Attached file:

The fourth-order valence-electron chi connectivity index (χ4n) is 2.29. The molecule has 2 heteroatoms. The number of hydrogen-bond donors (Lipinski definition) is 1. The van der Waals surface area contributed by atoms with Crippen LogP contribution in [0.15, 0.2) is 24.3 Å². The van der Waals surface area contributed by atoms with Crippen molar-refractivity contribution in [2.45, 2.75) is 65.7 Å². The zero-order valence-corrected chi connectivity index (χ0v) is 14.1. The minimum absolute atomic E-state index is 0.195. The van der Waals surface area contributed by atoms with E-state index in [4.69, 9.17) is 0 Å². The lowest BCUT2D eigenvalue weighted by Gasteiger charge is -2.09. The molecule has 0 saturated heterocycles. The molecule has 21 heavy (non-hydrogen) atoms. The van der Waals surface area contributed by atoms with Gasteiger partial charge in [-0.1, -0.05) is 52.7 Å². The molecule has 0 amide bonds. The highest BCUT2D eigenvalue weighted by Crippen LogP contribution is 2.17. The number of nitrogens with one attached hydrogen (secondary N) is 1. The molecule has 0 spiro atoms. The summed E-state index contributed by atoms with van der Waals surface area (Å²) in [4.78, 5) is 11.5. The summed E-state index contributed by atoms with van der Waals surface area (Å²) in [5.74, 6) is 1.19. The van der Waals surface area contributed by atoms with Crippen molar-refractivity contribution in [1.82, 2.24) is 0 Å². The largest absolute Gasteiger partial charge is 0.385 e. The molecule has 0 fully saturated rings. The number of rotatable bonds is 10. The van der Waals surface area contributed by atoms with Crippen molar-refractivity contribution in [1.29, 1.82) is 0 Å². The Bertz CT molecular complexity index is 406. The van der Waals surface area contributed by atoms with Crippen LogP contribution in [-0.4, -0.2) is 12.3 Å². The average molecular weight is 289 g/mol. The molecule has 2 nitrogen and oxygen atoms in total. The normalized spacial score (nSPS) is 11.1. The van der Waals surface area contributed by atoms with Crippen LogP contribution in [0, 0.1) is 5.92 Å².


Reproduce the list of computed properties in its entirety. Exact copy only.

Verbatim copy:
The fourth-order valence-electron chi connectivity index (χ4n) is 2.29. The molecule has 2 heteroatoms. The number of hydrogen-bond donors (Lipinski definition) is 1. The van der Waals surface area contributed by atoms with Crippen LogP contribution in [0.15, 0.2) is 24.3 Å². The van der Waals surface area contributed by atoms with Crippen molar-refractivity contribution in [2.45, 2.75) is 65.7 Å². The zero-order valence-corrected chi connectivity index (χ0v) is 14.1. The minimum absolute atomic E-state index is 0.195. The van der Waals surface area contributed by atoms with E-state index in [4.69, 9.17) is 0 Å². The lowest BCUT2D eigenvalue weighted by Gasteiger charge is -2.09. The molecule has 0 saturated heterocycles. The molecule has 21 heavy (non-hydrogen) atoms. The van der Waals surface area contributed by atoms with Gasteiger partial charge in [-0.1, -0.05) is 52.7 Å². The molecule has 0 amide bonds. The highest BCUT2D eigenvalue weighted by Crippen LogP contribution is 2.17. The number of nitrogens with one attached hydrogen (secondary N) is 1. The molecule has 0 spiro atoms. The summed E-state index contributed by atoms with van der Waals surface area (Å²) in [4.78, 5) is 11.5. The summed E-state index contributed by atoms with van der Waals surface area (Å²) in [5.74, 6) is 1.19. The van der Waals surface area contributed by atoms with Crippen molar-refractivity contribution in [1.82, 2.24) is 0 Å². The largest absolute Gasteiger partial charge is 0.385 e. The molecule has 0 fully saturated rings. The number of rotatable bonds is 10. The van der Waals surface area contributed by atoms with Crippen molar-refractivity contribution in [1.29, 1.82) is 0 Å². The Bertz CT molecular complexity index is 406. The van der Waals surface area contributed by atoms with Crippen LogP contribution in [-0.4, -0.2) is 12.3 Å². The average molecular weight is 289 g/mol. The molecule has 2 nitrogen and oxygen atoms in total. The normalized spacial score (nSPS) is 11.1. The van der Waals surface area contributed by atoms with Crippen LogP contribution in [0, 0.1) is 5.92 Å².